Just hours after Bird said it had overstated revenue for more than two years by recognizing unpaid customer rides, Bird dropped a growing concern warning. In a regulatory filing, the company said it might “need to scale back or discontinue certain or all of its operations in order to reduce costs or seek bankruptcy protection.”
Bird closed out the third quarter with $38.5 million in free cash flow. Without additional funding, the company said it would be unable to meet its obligations over the next year. Bird points to “factors beyond its control” like current market volatility that could impact if and how Bird receives further equity or debt financing.
“Accordingly, the Company plans to continue to closely monitor its operating forecast, reduce its operating expenses, and pursue additional sources of outside capital,” reads the filing. “Along with this global footprint realignment, the Company is targeting additional reductions in its operating expenses.”
Bird has been battling since going public via special purpose acquisition merger in 2021. The young company’s dramas have only heightened over the past few months. Since May, Bird has dismantled its retail business, laid off 23% of staff, received a warning from the New York Stock Exchange for trading too low and exited Germany, Sweden, Norway and “several dozen” markets in the U.S. Additionally, Bird’s CEO Travis VanderZanden stepped down as president, and then as CEO, and was replaced in both roles by Shane Torchiana.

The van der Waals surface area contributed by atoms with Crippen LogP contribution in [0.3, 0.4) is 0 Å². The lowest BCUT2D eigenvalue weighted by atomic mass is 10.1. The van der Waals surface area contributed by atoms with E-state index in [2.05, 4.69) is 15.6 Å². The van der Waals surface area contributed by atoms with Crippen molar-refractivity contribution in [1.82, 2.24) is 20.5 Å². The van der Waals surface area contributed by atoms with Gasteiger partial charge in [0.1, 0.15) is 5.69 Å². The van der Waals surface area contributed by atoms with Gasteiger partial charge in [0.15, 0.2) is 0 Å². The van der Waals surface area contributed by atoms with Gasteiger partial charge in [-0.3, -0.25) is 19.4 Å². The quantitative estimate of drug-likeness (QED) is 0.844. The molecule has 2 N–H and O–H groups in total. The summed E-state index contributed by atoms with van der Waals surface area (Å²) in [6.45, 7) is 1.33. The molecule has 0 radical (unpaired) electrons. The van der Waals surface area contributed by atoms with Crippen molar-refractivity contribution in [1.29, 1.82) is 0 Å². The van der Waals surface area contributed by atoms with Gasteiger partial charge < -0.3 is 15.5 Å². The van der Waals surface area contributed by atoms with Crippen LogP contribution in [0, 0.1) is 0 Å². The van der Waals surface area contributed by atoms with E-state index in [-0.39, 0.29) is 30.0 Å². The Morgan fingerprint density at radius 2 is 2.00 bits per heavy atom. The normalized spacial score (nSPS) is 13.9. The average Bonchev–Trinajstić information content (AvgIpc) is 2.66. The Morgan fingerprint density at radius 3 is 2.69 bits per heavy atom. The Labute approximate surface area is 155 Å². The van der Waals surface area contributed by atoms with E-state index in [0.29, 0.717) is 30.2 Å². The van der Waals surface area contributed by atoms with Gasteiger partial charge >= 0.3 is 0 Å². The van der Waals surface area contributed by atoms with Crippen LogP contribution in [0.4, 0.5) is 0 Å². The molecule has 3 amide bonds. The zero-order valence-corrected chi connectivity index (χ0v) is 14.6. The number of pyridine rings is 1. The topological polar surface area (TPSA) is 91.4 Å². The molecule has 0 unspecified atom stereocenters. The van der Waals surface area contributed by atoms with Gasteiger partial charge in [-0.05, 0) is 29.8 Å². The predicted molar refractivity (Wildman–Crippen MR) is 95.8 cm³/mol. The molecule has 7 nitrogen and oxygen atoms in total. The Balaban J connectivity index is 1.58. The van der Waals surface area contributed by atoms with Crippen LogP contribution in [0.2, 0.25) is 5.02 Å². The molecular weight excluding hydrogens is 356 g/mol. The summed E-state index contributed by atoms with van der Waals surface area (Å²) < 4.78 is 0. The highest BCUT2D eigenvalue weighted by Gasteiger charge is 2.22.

Bird isn’t the only SPAC this year to issue a growing concern warning. Canoo and Arrival both also said they may not have enough funds to get their EVs to market, and Arrival also recently got a delisting warning from the Nasdaq.
Bird’s stock tanked nearly 16% today and is currently trading at $0.36. The company has until next month to bring its stock price up above $1.00 per its warning from the NYSE.
This story is still developing. Please check back in for updates.